16th Sunday after Pentecost
Year C: September 29, 2019
First Reading: Jeremiah 32:1-3a, 6-15
Grow by Cynthia Platt
(Written for ages 4-7)
Comment: While last week’s Old Testament reading had Jeremiah living into his grief for his people, in today’s passage, he acts in the midst of despair with hope in God’s plan for the future. Jeremiah himself is being held captive for his prophecies of judgement against Jerusalem, even as the Babylonians are moving towards the capture of Jerusalem. Still in the future, Jerusalem will fall to the Babylonians and the Israelites will be exiled from their homeland. And yet, Jeremiah buys a piece of land, acting in hope that “houses, fields, and vineyards will again be bought in this land.” It is often difficult to act in hope in the face of despair, but Jeremiah’s action shows his faith that God is interested and invested in the future of God’s people. Grow opens with a scene of an empty, lifeless vacant lot, surrounded by tall buildings and people going about their business. No one seems to notice the lot and no one crosses it. But one young girl has an idea, and she plants a seed. As her seed begins to grow, others join her in planting and cultivating. Over time, the lot is transformed into a place where the community gathers, shares food and their lives. From the greys and browns of the first pages to the riotous color and exuberant activity on the last, the fruits of the young girl’s hope are shown.
Second Reading: 1 Timothy 6:6-19
What is Given from the Heart by Patricia C. McKissack
(Written for ages 5-8)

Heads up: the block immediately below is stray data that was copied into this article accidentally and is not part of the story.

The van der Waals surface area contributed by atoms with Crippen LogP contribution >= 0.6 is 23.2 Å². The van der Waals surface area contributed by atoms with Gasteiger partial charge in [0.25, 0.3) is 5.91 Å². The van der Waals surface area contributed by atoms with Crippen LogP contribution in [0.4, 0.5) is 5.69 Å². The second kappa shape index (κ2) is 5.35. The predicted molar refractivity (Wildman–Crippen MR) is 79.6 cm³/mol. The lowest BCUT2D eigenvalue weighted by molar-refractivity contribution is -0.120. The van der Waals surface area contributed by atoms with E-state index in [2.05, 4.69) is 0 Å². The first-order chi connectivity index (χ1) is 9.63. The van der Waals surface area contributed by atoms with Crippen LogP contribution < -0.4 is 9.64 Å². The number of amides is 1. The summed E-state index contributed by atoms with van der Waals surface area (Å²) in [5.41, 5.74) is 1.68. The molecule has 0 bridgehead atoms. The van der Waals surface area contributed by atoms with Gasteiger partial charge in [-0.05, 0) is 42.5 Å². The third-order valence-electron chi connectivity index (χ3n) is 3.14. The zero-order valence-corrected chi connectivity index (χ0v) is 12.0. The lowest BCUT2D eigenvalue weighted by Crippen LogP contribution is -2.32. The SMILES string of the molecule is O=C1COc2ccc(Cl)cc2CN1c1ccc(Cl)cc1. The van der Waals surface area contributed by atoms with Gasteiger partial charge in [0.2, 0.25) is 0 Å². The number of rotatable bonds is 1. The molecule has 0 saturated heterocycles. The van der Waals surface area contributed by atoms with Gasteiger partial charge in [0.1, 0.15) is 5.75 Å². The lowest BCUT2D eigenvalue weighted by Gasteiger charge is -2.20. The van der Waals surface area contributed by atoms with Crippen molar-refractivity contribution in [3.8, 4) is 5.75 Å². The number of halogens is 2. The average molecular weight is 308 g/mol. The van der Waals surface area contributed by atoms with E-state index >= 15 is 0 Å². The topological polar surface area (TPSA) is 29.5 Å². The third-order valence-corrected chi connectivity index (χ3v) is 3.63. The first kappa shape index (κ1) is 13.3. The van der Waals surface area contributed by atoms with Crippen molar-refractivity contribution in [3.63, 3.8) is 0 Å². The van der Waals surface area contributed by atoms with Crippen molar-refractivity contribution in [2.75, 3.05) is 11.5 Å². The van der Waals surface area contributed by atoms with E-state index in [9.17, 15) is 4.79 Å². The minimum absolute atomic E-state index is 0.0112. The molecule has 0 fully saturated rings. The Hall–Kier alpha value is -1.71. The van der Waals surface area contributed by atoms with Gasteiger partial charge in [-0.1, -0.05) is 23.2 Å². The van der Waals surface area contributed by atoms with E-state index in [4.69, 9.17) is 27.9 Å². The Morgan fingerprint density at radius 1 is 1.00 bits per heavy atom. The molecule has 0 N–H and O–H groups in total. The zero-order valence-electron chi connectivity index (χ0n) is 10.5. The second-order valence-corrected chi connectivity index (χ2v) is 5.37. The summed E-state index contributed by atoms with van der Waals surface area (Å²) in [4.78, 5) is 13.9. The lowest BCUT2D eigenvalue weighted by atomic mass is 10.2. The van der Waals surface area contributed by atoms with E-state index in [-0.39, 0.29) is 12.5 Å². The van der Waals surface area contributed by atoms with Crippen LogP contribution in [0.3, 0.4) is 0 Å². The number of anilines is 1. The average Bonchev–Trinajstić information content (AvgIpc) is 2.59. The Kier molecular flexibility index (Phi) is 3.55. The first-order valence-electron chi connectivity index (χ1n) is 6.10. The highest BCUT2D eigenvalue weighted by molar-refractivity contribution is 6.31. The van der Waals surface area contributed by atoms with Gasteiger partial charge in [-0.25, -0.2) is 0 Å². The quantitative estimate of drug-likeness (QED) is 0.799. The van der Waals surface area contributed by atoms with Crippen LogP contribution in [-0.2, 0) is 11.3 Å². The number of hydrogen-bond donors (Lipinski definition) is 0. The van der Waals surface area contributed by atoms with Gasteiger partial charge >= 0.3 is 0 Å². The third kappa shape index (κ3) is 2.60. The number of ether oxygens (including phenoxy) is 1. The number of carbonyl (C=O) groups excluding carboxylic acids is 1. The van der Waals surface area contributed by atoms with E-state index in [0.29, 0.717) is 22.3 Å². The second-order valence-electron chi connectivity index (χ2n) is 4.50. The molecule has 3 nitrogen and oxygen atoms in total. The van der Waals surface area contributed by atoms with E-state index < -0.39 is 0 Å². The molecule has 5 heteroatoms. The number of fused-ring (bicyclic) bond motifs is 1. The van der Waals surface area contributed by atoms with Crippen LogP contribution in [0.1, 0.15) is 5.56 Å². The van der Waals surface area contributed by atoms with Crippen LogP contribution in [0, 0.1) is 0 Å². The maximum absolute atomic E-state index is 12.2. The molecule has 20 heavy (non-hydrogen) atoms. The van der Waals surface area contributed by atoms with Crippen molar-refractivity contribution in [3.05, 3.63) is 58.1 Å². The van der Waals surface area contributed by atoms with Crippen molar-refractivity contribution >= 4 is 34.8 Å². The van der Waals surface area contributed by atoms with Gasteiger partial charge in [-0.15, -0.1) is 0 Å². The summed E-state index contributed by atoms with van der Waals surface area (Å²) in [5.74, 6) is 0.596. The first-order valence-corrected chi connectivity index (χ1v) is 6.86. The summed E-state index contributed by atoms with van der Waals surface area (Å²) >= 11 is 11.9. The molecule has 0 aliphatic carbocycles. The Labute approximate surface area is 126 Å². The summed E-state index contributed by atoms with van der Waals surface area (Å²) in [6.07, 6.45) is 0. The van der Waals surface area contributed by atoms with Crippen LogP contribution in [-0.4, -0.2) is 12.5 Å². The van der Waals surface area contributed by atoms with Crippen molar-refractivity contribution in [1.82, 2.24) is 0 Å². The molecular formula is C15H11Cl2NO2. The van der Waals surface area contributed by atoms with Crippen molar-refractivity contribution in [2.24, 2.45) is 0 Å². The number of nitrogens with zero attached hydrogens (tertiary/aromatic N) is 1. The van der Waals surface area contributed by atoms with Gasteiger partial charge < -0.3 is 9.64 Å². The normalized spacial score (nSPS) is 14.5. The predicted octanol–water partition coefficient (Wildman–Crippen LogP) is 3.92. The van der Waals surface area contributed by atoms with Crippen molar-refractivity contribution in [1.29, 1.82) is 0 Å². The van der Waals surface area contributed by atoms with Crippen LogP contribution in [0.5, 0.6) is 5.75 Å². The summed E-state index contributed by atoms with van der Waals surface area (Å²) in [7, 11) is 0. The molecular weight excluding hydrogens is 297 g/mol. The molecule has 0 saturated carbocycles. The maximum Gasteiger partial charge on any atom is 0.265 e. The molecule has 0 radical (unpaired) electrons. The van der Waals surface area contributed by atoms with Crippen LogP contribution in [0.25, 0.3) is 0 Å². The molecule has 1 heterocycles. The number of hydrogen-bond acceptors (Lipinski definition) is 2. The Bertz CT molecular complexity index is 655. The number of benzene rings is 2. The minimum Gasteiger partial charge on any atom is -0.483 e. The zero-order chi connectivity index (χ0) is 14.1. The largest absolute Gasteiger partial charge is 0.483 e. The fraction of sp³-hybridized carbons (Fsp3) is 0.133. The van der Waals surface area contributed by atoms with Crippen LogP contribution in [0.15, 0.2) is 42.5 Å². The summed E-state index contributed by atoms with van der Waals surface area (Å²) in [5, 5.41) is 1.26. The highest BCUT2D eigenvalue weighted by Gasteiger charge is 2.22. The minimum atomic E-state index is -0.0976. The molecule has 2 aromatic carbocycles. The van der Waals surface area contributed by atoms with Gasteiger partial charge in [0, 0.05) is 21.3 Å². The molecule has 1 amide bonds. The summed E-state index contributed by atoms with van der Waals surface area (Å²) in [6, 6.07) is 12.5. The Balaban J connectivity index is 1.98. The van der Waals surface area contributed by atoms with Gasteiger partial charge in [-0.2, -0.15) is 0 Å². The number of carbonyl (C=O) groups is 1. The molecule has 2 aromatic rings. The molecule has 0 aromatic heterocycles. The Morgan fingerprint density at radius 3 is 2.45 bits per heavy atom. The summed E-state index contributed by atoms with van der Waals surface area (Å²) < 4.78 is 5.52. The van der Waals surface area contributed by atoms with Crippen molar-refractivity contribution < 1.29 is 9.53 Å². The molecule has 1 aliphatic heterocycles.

Comment: Last week, we heard words from Luke about money, and today Paul (or the writer of 1 Timothy) speaks his own words about money and wealth. From “the love of money is the root of all evil” to the admonition to find wealth in good works (vs. 18), Paul makes the case for dependence on God instead of money and for sharing what we have in order to live life abundantly. The late Patricia McKissack’s last book is a wonderful accompaniment to this text. Rev. Dennis announces in worship that a love basket will be given to the Temples, a family who has lost everything in a recent fire. James Otis and his mother are poor themselves and James Otis wonders what on earth they have of value to give a family who has nothing. While his mother makes an apron out of her best old tablecloth, James Otis considers his meager possessions and wonders what he has to give that would be of worth to Sabrina Temple, a little girl his age. On the day the love basket is presented to the Temples in worship, James Otis offers a book that he has written and illustrated for Sabrina who is so excited to have a book with her name in it to keep forever and ever. James Otis and his mother leave worship with great contentment, and find a much needed love basket on their doorstep when they return.
Gospel Reading: Luke 16:19-31
The Greedy Python by Eric Carle or The Sneetches
(Written for ages 5-8)
Comment: This story in Luke is yet one more way that Jesus tells his hearers that the way we treat our neighbors is of utmost importance to our lives. The rich man never ceases to be concerned for his welfare and the welfare of his family, and he either tries to use Lazarus for his consolation or benefit or to serve his family. This indifference towards Lazarus leads to banishment from God’s kingdom. Luke is speaking some serious words to his hearers and to us. It matters how we share our wealth with our neighbors. The greedy python sees all in front of him as existing for his pleasure and he eats everything in sight – a bug, a bird, even an elephant, even as they plead with him to stop. Even when the animals manage to escape from the python’s stomach, his need for more causes him to eat his tail – and he disappears. The python’s greed has taken him out of the world much as the rich man’s actions and attitudes towards Lazarus cut him off from all that gives life.
The Revised Common Lectionary Links this year are written by Ann Thomas Knox, Storypath administrator and Union Presbyterian Seminary alumna.